Unmasking Emotions in the Era of Masks

Abtract

We have lived behind masks for a year now. Basic casual human interactions have been lost. We must not only be socially distanced in the physical world, but also in the psychological. Masks have made us feel isolated and alienated. I wanted to de-mask the mask. I pursued a 100 days of face masks challenge. Each day, I altered the material of my masks to modify their meaning. My thesis is rooted in object theatre, which is the use of everyday objects to create a story. I wrote a caption for each mask to prompt viewers to respond.

I experimented with augmented reality to provide more context for the message of my face masks. Occasionally, I added facial expressions to my masks to express emotions. Some masks incorporated personal objects. Throughout the process, I learned that while face masks often comment on common sentiments about our surroundings, they also reveal ourselves. My masks embodied messages, but they did not clearly convey emotions.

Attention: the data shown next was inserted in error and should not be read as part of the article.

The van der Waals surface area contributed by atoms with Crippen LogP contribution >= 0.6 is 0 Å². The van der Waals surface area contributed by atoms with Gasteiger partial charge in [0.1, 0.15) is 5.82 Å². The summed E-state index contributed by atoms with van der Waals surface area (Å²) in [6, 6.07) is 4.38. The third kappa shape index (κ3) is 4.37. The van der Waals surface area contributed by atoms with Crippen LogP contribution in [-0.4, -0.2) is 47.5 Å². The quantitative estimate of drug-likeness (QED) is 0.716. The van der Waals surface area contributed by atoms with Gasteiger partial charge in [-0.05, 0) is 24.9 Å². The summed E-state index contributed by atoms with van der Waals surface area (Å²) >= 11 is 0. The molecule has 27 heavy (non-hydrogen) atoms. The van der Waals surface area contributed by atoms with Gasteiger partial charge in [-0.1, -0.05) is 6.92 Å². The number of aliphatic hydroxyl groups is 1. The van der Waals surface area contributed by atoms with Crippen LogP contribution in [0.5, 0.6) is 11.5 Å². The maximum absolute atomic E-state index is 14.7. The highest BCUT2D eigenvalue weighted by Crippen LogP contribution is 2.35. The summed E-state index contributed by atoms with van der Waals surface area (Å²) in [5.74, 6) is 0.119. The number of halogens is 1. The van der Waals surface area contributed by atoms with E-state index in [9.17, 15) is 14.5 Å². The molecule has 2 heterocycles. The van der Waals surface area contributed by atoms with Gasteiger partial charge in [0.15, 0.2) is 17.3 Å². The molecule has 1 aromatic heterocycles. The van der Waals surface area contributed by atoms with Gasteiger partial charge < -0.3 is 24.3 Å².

Once I completed my challenge, I decided to wear my most unusual face masks in public. In doing so, I discovered firsthand the most significant factors that lead to interactivity for face masks. I found that the more unusual the material, the better. By wearing my masks as a series of public performance art, I successfully established connection with strangers. They discussed their resilience with me, which helped strengthen my own.

As an introvert, I always feared being the center of attention. What if I entered a room and everybody looked at me? My face masks pushed me outside my comfort zone. They allowed me to be more outgoing than the unmasked version of myself. I learned how to accept not fitting in. In fact, by standing out, you can reach people on a deeper level.